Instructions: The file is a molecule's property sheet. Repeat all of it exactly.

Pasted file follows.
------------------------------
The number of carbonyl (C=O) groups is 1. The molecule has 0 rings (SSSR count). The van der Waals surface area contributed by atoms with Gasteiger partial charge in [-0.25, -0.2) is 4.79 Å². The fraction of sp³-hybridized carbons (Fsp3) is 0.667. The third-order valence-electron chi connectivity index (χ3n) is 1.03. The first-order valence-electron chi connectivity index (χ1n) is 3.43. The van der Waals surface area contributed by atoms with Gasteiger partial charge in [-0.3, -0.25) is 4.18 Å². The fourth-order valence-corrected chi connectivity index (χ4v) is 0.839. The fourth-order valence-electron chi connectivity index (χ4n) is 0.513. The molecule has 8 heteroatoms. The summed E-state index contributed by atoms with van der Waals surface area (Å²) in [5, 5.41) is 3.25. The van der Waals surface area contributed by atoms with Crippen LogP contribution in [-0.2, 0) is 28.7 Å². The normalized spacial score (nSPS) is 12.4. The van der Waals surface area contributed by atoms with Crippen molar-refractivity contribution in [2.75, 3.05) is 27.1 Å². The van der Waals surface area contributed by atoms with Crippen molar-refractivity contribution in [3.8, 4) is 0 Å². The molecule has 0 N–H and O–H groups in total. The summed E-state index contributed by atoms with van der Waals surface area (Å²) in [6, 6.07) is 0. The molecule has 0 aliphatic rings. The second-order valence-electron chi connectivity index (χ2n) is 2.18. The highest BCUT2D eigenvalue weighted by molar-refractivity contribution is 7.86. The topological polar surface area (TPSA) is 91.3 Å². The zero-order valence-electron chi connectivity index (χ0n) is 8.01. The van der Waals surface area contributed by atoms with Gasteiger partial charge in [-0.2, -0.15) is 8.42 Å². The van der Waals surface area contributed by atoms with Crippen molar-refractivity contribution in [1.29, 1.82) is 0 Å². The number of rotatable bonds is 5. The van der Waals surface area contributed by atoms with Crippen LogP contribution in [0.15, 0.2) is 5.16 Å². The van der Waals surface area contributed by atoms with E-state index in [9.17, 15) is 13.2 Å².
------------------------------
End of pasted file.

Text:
The number of carbonyl (C=O) groups is 1. The molecule has 0 rings (SSSR count). The van der Waals surface area contributed by atoms with Gasteiger partial charge in [-0.25, -0.2) is 4.79 Å². The fraction of sp³-hybridized carbons (Fsp3) is 0.667. The third-order valence-electron chi connectivity index (χ3n) is 1.03. The first-order valence-electron chi connectivity index (χ1n) is 3.43. The van der Waals surface area contributed by atoms with Gasteiger partial charge in [-0.3, -0.25) is 4.18 Å². The fourth-order valence-corrected chi connectivity index (χ4v) is 0.839. The fourth-order valence-electron chi connectivity index (χ4n) is 0.513. The molecule has 8 heteroatoms. The summed E-state index contributed by atoms with van der Waals surface area (Å²) in [5, 5.41) is 3.25. The van der Waals surface area contributed by atoms with Crippen LogP contribution in [-0.2, 0) is 28.7 Å². The normalized spacial score (nSPS) is 12.4. The van der Waals surface area contributed by atoms with Crippen molar-refractivity contribution in [2.75, 3.05) is 27.1 Å². The van der Waals surface area contributed by atoms with Crippen molar-refractivity contribution in [3.8, 4) is 0 Å². The molecule has 0 N–H and O–H groups in total. The summed E-state index contributed by atoms with van der Waals surface area (Å²) in [6, 6.07) is 0. The molecule has 0 aliphatic rings. The second-order valence-electron chi connectivity index (χ2n) is 2.18. The highest BCUT2D eigenvalue weighted by molar-refractivity contribution is 7.86. The topological polar surface area (TPSA) is 91.3 Å². The zero-order valence-electron chi connectivity index (χ0n) is 8.01. The van der Waals surface area contributed by atoms with Gasteiger partial charge in [-0.2, -0.15) is 8.42 Å². The van der Waals surface area contributed by atoms with Crippen molar-refractivity contribution in [1.29, 1.82) is 0 Å². The number of rotatable bonds is 5. The van der Waals surface area contributed by atoms with Crippen LogP contribution in [0.15, 0.2) is 5.16 Å². The van der Waals surface area contributed by atoms with E-state index in [9.17, 15) is 13.2 Å².